Curiosity Delivers.

‘Mid90s’ tugs at familiar heartstrings

“I think it’s really dope that times are changing,” a grinning Jonah Hill said in an interview with the hosts of New York City-based radio show The Breakfast Club. In lieu of introducing himself, the 34-year-old actor-turned-director launched into a monologue about how exciting it is that counter-culture-centred media outlets are finally featuring mainstream celebrities.… Keep Reading

Good fences make good neighbours—right? (Sabrina Girard Lamas / The McGill Tribune)

Tolerate thy neighbour

I don’t consider myself to be a selfish or ignorant person. I take some pride in keeping up to date with current events, because I think it’s important to know what’s going on around me. I’m even prouder of the fact that I know most everything there is to know about the people who belong… Keep Reading

The optics of gun violence in Canada

Living in Canada, I’ve never thought of guns as a particularly divisive issue. As far back as I can remember having an opinion, my politics on the subject have mostly aligned with those of most of my country’s citizens, and I’ve always been thankful for this. But lately, I’ve been wondering about the optics of… Keep Reading

The Now Now marks the end of an era

The Now Now dropped on June 29, a little over a year after the 2017 release of Humanz—a genre-defying, guest star-studded smorgasbord of an album. The Now Now features only three musical cameos, choosing instead to privilege Damon Albarn’s voice, revealing an interiority previously unexplored on Gorillaz albums. In “Fire Flies,” Albarn sifts through meditations on… Keep Reading

‘Blood Relations’ is a haunting portrait of social isolation

Sharon Pollock’s award-winning play Blood Relations, currently showing at Moyse Hall, was directed by Professor Sean Carney and produced by the McGill Department of English. The story is a bone chilling, pulse-quickening, and thought-provoking examination of one of the most notorious cause célèbres in history. Set in 1902, Blood Relations takes place 10 years after Borden (Sian… Keep Reading

TNC’s ‘Autobiography of Red’ is enchantingly poignant

Adapted by writer/director Phoebe Fregoli (a fourth-year Concordia student studying women’s studies and creative writing) from the Anne Carson novel-in-verse by the same name, Tuesday Night Café Theatre’s production of Autobiography of Red is a Greek myth transposed to mid-20th century rural southern Ontario. According to ancient legend, the play’s protagonist, Geryon, is a fearsome monster… Keep Reading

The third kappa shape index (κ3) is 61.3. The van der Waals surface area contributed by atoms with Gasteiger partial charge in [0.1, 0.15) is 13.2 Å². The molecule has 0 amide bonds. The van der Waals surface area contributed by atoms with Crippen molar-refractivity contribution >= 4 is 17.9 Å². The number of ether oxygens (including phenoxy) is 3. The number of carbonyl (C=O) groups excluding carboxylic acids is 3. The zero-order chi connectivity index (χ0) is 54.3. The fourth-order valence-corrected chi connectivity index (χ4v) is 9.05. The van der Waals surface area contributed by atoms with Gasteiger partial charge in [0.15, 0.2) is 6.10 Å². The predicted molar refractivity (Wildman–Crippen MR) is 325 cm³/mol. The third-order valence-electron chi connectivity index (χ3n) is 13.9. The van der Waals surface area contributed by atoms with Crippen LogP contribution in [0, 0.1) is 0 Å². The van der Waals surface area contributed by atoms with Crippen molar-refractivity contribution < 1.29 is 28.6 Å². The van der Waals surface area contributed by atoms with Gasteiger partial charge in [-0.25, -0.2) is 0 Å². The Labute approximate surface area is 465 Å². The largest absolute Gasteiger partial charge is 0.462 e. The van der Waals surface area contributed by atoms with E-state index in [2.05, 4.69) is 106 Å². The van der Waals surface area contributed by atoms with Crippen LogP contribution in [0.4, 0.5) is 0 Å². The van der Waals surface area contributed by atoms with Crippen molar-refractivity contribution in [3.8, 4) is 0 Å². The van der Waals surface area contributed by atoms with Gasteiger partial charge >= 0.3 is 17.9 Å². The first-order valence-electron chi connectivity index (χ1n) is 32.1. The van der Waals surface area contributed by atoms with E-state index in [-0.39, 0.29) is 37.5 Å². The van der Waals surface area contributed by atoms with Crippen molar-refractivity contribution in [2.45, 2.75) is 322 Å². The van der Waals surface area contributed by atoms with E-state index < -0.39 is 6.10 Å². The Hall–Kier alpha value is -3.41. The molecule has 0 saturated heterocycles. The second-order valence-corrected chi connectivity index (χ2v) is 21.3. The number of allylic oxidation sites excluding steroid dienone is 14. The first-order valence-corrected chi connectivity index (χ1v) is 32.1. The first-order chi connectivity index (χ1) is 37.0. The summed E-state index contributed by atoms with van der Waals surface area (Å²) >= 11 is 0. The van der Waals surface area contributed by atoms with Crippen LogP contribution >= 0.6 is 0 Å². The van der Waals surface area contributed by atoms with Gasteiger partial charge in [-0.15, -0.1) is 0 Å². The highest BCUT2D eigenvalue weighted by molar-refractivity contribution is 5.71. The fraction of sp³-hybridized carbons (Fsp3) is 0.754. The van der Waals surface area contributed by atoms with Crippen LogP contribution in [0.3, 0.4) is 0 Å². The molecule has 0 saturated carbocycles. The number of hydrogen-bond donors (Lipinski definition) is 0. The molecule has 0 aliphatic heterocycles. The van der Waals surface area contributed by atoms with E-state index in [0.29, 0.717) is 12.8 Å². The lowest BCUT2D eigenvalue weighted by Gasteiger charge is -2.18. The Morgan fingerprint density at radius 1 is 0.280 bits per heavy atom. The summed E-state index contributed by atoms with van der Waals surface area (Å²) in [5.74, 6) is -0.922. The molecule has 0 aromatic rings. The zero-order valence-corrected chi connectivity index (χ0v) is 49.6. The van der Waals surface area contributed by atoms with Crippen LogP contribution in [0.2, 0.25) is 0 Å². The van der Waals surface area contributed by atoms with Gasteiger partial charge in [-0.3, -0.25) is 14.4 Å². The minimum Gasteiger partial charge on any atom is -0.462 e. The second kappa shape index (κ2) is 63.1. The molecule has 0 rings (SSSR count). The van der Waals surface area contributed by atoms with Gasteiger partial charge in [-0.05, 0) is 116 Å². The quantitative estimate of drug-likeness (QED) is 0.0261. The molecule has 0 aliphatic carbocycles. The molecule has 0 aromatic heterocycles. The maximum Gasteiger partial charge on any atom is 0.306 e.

In celebration of ugly dancing

I would have loved nothing more than to see Lorde murder her Grammys performance on Jan. 28, and it broke my heart that she didn’t get to. After an exhausting six or so months of scandal, I had just about lost all faith in the entertainment industry. I was ready to ring in the new… Keep Reading

Lesbians Who Tech are what’s missing from the industry

Unless you are a very specific type of person (white, straight, and male), the tech industry is a frustrating place to work. The fact that one of the world’s fastest growing, most influential fields is so overwhelmingly male is concerning, because the growth and evolution of so many other related industries and many aspects of… Keep Reading

Urban art in Montreal: Somewhere between starving and sellout

”Integrity” is a word that I have always had trouble defining. It seems to imply something more virtuous than plain old honesty, but equally as earnest. When coupled with the word ”artistic,” it becomes even more ambiguous. It was an awfully ambitious endeavor, then, to try and define integrity within the contentious and nebulous world… Keep Reading

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